“Uh, Liz?” said Stephanie at 3:30 this afternoon, “did we forget to do a post today?”
We totally did. But that just means it’s time for a post I’ve been planning for a while: podcast recs! Here’s what we listen to…
“The only one I listen to is ‘Mystery Show’ by Starlee Kyne which is AMAZING and I recommend it to everyone but which is currently on hiatus. Mystery Show is about Private Investigator Starlee, who investigates every day mysteries, like ‘I found a belt buckle in a drain 30 years ago, where did it come from?’ and ‘My poetry book only sold 500 copies, so why is Britney Spears holding it in this photo from five years ago?'”
“The housemates are currently listening to The West Wing Weekly and rewatching The West Wing at the same time and feeding me all these random factoids, like that when Emily Proctor joined the show John Spencer set up an obstacle course around his pool and made her practice the Walk and Talk.”
Okay, so once upon a time, I never listened to podcasts. I don’t do audiobooks, either, I’m just not an auditory person.
But then I started listening to Galactic Suburbia’s back catalogue when I was moving house, and I got into the habit of putting it on when I clean my flat. And last year, I started walking more, and found it was a good time to listen to more podcasts.
So! In the approximate order that I discovered them…
Galactic Suburbia: In which three Australian women — Tansy, Alex and Alisa — talk books, movies, cake, weather, fandom and publishing. There’s a heavy science fiction/fantasy slant, but they also dip their toes into crime, romance and other genres.
The JV Club: This is hosted by Janet Varney, voice actress of Korra in Legend of Korra, and she recommended it to me personally. Which is to say, she signed a book for me at a con, we talked briefly about feminism and role models, and she said I might enjoy her podcast. And I do, although it’s a bit hit and miss depending on who the guest is, so I’m just skipping through her archives.
The premise is that Janet sits down with a fellow creative professional, usually a woman — she only speaks to men over the summer — and they discuss growing up, the lessons of adolescence, and their general worldviews. A lot of it deals with issues of balancing practicalities with creativity, and being professional in your creative career, which I find interesting. Of the episodes I’ve listened to, the only one I really didn’t enjoy was the one with voice actress Jennifer Hale, which mostly left me going, “Stop talking about how great voluntourism is!”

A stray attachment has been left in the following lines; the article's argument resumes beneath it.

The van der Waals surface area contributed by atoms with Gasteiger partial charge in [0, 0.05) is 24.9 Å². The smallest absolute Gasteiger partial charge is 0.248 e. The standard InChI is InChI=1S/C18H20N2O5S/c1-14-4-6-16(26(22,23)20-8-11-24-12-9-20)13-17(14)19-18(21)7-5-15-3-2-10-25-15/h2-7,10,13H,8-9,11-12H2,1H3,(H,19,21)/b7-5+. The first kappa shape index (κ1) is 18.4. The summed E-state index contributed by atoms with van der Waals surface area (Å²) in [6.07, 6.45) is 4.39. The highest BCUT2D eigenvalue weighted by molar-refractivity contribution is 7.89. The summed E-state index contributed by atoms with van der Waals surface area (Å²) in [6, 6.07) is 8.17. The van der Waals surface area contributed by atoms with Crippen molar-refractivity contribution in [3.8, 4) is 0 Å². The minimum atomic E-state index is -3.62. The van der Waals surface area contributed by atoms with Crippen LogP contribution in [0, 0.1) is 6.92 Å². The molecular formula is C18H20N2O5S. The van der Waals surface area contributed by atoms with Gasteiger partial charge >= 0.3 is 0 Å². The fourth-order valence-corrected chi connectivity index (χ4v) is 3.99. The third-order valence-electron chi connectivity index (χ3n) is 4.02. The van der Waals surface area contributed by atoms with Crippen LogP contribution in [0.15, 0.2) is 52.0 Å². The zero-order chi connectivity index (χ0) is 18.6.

urite Murder: Comedians Karen Kilgariff and Georgia Hardstark talk murder. And anxiety, addiction, the business of comedy, and cats. Obviously this isn’t for everyone, and I facepalm at least once an episode, but it’s weirdly addictive in all its irreverence and disorganisation.
Dead and Buried: Local. Melbourne. History. With a heavy dash of true crime. What’s not to love? Well, I wish it was a bit more spontaneous, but that’s just my preference for conversational podcasts. It’s currently on hiatus while they prepare their second season.
You Must Remember This: A detailed, painstakingly researched series on Hollywood history. A lot of it deals with the Golden Age, but I especially enjoyed the two episodes on Madonna and movies.
Can U Not? Two Melbourne women, a white lady and a woman of colour, talk pop culture and intersectional feminism. It’s No Award, but a podcast, and more into Kardashians than spec fic. So maybe they’re our evil twins, or we’re their evil twins. Either way, it’s a good listen.
The Outer Sanctum: Women. AFL. But not just women’s AFL.
Book Who’s Talking: The second podcast in this list that features sisters! (The first is The Outer Sanctum.) It’s a Melbourne-based podcasty book club, where the crew reads a book (and invites listeners to do the same) then talks about it. Confession: I haven’t gotten around to a single monthly book talk episode yet! Because libraries and hold lists! But I’ve listened to the mini-episodes, and the one about 50 Shades of Grey was so funny, I had to switch it off because I was laughing too hard on public transport.